It’s horrifying enough to lose a loved one in a car accident, but to then be told you’re on the hook to fix said vehicle, well that’s just a nightmare scenario. The daughter of a woman who was struck by a car and killed while walking home says the driver’s insurance company, PURE, tried to go after her for more than $6,000 in repairs to the 2012 BMW.
Although it was technically the 70-year-old woman’s fault — she was “not walking in a crosswalk” say cops — her daughter tells the New York Post she was “shocked” when PURE sent her a letter demanding money.
“She wasn’t just my mom, she was my best friend,” she said of her 70-year-old mother, who had emigrated from Ecuador in the 70s and survived stomach cancer.
The driver wasn’t issued a ticket, as there was no traffic light or crossing walk where the woman had attempted to cross. Her daughter was looking into suing the driver for negligence, claiming the woman could’ve paid better attention to the road, when she got a letter from PURE demanding $6,245.09 to fix the BMW.
“Our investigation shows that your client was responsible for the accident,” the letter said. “We now look forward to your client’s estate for payment of the damages to our policyholder’s vehicle.”
The daughter’s lawyer says insurance companies don’t usually try to collect damages from the victims of such accidents, and indeed, the company changed its tune after the Post contacted its president.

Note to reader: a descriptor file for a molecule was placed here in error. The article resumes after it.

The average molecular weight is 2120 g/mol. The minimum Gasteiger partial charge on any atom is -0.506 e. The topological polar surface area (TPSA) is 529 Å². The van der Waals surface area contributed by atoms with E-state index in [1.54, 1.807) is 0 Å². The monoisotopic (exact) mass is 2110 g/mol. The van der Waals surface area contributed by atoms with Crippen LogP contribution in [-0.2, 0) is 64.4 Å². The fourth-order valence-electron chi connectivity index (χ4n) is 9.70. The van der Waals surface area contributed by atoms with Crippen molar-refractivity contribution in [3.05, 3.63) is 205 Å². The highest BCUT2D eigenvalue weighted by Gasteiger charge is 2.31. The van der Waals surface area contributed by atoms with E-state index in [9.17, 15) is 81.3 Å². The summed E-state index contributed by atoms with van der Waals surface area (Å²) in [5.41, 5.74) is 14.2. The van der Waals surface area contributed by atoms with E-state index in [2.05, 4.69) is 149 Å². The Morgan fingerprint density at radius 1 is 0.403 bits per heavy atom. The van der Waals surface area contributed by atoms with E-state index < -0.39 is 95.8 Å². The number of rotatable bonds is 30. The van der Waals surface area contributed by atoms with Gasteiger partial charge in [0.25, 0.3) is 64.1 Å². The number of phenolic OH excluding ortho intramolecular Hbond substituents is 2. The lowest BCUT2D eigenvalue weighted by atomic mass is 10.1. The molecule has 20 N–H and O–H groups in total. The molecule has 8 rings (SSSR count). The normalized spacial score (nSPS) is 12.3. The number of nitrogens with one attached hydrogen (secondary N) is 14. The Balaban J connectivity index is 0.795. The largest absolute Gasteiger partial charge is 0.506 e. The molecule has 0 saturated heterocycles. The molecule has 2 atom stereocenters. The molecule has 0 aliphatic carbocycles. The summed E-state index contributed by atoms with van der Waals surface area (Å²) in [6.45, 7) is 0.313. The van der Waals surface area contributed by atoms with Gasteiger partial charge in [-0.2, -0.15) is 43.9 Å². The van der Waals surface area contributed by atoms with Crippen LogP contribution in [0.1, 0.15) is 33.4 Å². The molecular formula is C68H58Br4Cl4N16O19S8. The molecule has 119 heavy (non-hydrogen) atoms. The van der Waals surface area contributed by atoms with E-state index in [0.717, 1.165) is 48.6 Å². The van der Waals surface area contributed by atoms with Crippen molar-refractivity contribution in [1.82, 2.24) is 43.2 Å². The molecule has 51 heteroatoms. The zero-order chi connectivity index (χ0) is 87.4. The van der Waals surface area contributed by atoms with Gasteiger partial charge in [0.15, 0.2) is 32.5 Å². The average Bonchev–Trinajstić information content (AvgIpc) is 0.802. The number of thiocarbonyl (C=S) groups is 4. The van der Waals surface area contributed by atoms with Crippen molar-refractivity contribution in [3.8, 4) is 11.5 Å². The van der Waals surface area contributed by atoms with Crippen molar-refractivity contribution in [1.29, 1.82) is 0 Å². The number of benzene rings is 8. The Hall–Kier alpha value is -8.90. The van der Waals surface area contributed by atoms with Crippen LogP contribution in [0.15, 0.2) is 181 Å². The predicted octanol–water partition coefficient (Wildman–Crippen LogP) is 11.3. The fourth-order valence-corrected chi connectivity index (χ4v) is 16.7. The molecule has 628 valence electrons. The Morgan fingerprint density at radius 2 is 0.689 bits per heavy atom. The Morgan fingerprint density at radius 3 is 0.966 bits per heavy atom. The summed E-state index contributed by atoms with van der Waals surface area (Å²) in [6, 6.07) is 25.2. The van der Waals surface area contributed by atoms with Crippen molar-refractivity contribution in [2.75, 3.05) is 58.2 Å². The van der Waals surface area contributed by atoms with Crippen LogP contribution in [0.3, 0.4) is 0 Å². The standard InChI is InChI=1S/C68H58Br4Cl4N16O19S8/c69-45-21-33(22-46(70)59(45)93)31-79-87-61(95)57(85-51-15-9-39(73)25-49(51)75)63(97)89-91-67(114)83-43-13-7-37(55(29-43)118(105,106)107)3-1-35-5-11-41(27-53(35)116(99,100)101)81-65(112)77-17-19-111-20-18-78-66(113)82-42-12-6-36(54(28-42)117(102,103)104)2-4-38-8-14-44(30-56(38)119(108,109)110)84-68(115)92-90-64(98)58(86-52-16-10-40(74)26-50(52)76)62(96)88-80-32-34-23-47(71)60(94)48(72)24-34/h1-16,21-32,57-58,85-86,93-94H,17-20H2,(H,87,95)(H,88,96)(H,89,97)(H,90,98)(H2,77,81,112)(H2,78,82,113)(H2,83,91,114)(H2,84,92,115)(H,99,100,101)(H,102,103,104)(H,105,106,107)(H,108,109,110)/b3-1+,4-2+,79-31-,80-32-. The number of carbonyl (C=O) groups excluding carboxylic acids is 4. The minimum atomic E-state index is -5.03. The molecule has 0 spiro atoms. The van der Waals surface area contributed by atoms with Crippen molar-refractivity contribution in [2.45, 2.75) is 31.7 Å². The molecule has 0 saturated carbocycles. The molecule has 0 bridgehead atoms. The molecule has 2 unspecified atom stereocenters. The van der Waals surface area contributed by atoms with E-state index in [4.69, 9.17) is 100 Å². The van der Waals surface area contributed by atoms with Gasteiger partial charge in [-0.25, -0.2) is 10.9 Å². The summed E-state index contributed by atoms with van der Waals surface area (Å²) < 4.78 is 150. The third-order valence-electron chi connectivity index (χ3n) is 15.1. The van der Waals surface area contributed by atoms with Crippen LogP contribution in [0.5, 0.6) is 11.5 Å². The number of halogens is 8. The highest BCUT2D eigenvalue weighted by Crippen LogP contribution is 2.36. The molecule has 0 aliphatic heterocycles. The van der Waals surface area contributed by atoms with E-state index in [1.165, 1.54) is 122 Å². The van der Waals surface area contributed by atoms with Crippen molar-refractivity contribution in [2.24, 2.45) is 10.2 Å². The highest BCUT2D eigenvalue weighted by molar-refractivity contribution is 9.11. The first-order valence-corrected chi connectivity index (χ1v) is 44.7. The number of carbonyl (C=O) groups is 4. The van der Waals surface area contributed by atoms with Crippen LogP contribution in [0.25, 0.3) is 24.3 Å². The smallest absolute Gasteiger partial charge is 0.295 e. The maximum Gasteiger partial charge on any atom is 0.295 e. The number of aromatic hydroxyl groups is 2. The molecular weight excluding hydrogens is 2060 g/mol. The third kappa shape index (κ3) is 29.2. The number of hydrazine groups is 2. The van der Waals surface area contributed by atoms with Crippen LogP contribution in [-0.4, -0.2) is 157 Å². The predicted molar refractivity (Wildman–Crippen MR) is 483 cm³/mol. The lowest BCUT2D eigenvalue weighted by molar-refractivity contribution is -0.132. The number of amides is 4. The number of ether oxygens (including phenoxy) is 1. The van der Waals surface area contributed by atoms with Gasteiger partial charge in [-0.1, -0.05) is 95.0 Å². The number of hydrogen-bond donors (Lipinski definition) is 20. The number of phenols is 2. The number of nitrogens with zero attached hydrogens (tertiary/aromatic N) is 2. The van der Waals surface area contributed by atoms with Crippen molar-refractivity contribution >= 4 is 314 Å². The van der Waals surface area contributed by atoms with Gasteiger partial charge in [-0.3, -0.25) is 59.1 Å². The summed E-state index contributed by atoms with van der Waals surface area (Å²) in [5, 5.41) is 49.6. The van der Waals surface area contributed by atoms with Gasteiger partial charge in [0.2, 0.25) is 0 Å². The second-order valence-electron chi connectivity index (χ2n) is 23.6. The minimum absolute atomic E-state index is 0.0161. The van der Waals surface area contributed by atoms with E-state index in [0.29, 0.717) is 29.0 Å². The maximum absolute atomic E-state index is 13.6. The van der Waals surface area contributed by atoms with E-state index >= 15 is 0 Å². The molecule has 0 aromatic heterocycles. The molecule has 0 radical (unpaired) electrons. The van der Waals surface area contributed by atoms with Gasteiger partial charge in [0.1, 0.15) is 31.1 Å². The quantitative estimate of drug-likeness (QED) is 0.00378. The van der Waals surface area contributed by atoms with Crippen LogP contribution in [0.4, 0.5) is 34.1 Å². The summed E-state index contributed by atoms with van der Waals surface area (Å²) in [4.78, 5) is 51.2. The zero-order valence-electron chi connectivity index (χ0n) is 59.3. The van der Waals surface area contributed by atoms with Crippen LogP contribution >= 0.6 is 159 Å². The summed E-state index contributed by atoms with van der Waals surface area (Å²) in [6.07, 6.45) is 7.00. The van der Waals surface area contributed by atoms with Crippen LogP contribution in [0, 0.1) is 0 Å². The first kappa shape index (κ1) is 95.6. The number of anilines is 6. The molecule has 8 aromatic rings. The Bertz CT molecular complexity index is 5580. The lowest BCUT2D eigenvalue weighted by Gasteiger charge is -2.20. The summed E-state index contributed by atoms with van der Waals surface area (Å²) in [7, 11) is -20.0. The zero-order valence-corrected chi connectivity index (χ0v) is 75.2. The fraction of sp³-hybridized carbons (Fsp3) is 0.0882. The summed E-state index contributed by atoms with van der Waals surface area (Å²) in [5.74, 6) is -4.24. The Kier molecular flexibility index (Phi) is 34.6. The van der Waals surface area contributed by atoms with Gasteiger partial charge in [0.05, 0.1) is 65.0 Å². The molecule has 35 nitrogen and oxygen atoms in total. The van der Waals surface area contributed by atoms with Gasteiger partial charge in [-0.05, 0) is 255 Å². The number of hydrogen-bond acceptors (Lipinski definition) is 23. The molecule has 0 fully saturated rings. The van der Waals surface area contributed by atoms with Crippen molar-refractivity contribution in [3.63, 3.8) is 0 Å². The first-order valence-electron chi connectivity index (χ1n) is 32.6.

PURE reversed its position with the below explanation and apology:
“Our sympathies go out to the family and loved ones of [the victim]. . . as a company policy, as well as due to the extremely sensitive nature of this tragedy, we are reluctant to go into great detail about the circumstances of an open claim. We can confirm it would not be our policy to pursue recovery of damages in a case like this. We acknowledge that a letter was written and sent by an otherwise excellent claims professional. . . that created the impression that reimbursement would be pursued even if there was no applicable insurance. This runs counter to our position, and [the claims professional] should not have written the letter.’
Makes us wonder how often this “otherwise excellent” claims professional has sent similar letters demanding payment — and who approved such a thing, if it’s not company policy.